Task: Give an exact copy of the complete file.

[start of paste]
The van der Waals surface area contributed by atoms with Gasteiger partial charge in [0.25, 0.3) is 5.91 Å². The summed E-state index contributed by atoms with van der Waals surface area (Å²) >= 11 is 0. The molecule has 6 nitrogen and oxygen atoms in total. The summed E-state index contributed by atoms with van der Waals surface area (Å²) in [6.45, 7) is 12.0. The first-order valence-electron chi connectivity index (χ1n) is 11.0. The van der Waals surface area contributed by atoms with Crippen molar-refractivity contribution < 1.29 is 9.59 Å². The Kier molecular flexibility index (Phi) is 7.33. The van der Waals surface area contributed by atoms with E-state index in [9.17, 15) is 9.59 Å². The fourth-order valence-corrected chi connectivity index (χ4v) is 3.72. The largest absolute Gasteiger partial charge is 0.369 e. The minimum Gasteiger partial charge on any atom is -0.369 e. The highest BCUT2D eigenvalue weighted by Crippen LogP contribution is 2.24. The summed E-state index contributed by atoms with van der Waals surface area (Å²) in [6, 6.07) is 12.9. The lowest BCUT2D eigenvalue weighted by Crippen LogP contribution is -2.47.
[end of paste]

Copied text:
The van der Waals surface area contributed by atoms with Gasteiger partial charge in [0.25, 0.3) is 5.91 Å². The summed E-state index contributed by atoms with van der Waals surface area (Å²) >= 11 is 0. The molecule has 6 nitrogen and oxygen atoms in total. The summed E-state index contributed by atoms with van der Waals surface area (Å²) in [6.45, 7) is 12.0. The first-order valence-electron chi connectivity index (χ1n) is 11.0. The van der Waals surface area contributed by atoms with Crippen molar-refractivity contribution < 1.29 is 9.59 Å². The Kier molecular flexibility index (Phi) is 7.33. The van der Waals surface area contributed by atoms with E-state index in [9.17, 15) is 9.59 Å². The fourth-order valence-corrected chi connectivity index (χ4v) is 3.72. The largest absolute Gasteiger partial charge is 0.369 e. The minimum Gasteiger partial charge on any atom is -0.369 e. The highest BCUT2D eigenvalue weighted by Crippen LogP contribution is 2.24. The summed E-state index contributed by atoms with van der Waals surface area (Å²) in [6, 6.07) is 12.9. The lowest BCUT2D eigenvalue weighted by Crippen LogP contribution is -2.47.